Land Matters: Research Shows…Oh, Who Knows?
“Want to be healthier?” asked a recent post on Outside magazine’s website. “Move to a place that has a large park nearby.” Okay, so get that in your Reminders app. This advice came in a spate of stories after a study done at the University of Exeter Medical School in Britain purported to show that moving to a “greener” area can lead to improvements in your mental health for as long as three years after you leave behind your not-so-green former home. Also, people who find themselves moving to less green areas than they previously inhabited seem to encounter some kind of mental distress, at least in the year before they move (yes, before), though their mental health seems to rebound over the next few years. So apparently—if inconclusively—the green effect works both ways.
Stories about research like this are surfacing all the time in the ever-excitable, city-loving environmental media that are fast proliferating online, where success is measured in clicks and six posts a day are never enough. It’s no real fault of the researchers, who probably could not care less whether their colleagues are consulted independently or not for a smell test of their work. Some new bit of evidence appears from scientists to show that, yep, we knew it; the way we’ve arranged the planet is all wrong. The assiduous reporters of all things urban are on it! “Scientific Proof that Cars and Cities Just Don’t Mix” is a December headline from Planetizen for a piece that says “what many Planetizen readers already know”—namely, that it appears, according to researchers at the University of Surrey, to be more pleasant to experience a city on foot or on a bike than by car, based on participants’ responses to videos they were asked to view (does Surrey not have real streets?). Actually, this is not even a piece, but is a piece about a piece, in Pacific Standard, about a study, which is equally incurious as to where the Surrey study fits as a recent instance of behavioral research, which might be even more crucial because there is so much of this kind of research to process these days.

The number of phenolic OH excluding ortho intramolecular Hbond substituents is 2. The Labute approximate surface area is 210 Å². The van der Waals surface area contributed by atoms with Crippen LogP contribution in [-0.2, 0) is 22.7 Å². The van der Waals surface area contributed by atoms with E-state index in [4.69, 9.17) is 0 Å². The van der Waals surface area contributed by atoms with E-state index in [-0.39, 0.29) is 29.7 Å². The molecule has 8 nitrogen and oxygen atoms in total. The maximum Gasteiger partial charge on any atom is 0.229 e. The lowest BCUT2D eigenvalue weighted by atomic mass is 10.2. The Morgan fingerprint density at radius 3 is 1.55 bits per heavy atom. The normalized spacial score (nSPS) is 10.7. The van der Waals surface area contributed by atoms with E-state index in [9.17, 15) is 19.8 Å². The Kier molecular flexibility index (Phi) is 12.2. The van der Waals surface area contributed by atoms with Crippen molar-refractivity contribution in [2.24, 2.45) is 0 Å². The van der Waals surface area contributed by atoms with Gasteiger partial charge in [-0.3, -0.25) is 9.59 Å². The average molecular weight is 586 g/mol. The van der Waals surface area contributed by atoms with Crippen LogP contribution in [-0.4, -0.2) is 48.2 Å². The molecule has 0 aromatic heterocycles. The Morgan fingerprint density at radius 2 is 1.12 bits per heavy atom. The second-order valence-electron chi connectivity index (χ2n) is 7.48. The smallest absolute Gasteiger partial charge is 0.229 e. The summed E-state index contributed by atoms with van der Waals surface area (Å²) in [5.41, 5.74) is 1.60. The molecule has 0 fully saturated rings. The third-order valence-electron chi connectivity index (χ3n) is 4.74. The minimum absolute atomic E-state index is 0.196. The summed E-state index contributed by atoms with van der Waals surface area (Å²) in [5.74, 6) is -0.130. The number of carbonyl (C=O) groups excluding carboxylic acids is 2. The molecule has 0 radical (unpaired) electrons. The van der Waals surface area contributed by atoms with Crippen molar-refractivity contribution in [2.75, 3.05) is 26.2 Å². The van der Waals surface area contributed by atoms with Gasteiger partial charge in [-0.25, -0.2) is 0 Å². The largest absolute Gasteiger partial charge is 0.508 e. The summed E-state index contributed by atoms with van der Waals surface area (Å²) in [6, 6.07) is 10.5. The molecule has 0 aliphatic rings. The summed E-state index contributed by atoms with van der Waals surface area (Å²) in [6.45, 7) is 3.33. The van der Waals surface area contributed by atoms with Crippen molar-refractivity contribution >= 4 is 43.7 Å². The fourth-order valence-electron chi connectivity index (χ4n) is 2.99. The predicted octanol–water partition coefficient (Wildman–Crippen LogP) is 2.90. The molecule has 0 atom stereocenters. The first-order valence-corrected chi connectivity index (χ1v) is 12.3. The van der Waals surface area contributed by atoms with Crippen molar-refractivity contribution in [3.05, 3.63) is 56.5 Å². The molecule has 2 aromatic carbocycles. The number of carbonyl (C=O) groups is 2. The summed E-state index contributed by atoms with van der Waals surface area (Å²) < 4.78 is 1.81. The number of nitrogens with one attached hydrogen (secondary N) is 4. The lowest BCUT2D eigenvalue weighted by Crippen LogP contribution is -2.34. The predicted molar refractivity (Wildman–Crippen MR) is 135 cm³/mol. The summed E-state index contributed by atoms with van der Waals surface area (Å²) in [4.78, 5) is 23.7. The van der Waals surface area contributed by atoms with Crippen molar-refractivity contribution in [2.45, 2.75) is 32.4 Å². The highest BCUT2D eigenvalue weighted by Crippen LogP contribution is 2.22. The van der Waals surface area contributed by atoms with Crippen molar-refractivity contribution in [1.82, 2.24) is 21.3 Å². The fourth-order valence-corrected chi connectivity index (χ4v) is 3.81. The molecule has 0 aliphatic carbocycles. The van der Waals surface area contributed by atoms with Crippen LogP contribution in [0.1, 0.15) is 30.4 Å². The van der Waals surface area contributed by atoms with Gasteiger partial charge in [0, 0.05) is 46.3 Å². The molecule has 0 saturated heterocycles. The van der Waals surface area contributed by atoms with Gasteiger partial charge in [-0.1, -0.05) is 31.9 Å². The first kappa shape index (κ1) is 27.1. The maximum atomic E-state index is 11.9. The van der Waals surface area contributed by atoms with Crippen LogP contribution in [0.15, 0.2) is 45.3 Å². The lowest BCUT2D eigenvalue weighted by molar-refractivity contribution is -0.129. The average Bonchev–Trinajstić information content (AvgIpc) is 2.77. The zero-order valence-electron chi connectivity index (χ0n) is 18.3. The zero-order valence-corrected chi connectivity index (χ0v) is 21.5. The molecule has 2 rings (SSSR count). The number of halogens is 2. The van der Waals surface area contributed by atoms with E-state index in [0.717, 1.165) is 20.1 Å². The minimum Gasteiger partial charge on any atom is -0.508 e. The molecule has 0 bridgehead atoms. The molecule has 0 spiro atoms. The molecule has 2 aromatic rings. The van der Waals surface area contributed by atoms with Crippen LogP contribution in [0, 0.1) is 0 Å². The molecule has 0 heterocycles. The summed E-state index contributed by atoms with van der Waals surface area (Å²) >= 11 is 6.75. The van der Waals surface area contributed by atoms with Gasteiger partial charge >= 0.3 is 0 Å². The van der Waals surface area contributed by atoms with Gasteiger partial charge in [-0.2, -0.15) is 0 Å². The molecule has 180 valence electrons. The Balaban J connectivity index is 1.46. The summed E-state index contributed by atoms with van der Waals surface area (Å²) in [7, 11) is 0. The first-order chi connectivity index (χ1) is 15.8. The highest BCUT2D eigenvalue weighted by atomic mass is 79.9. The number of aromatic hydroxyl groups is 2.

But back to our first example. Alcock’s study is said to be groundbreaking because it is longitudinal rather than cross-sectional. It lasted five years, followed 1,000 people, and factored out influences such as money, jobs, and education to isolate the mental health effects of green areas over less green ones in the course of a move. This still leaves plenty of potential squish in the results, but you get the idea. Also squishy, from reading the stories alone, is: What does green mean? Hard to say. It might mean leafy streets, a regional park nearby, or full-on private pleasure grounds (we should all be so healthy). Does a dusty soccer field or a vigorous patch of kudzu out the window count? Do evergreens count more? Or can my area that’s green in summer make me happier all year-round?
It would be a huge help, in this quest to put forth encouraging findings about our environments and well-being, if anyone would simply ask around to cross-examine them. It’s easy to conceive that the green life is a happier one. But in looking for true association, correlation, or even, gasp, solid evidence of cause and effect, you want to know whether this is the most brilliant piece of experimental design in a generation, a fairly decent step forward in the case for more green space, or a thin longitudinal study in need of more longitude. So for now, play it safe; plant more trees, so they can get nice and big while you wait for more data.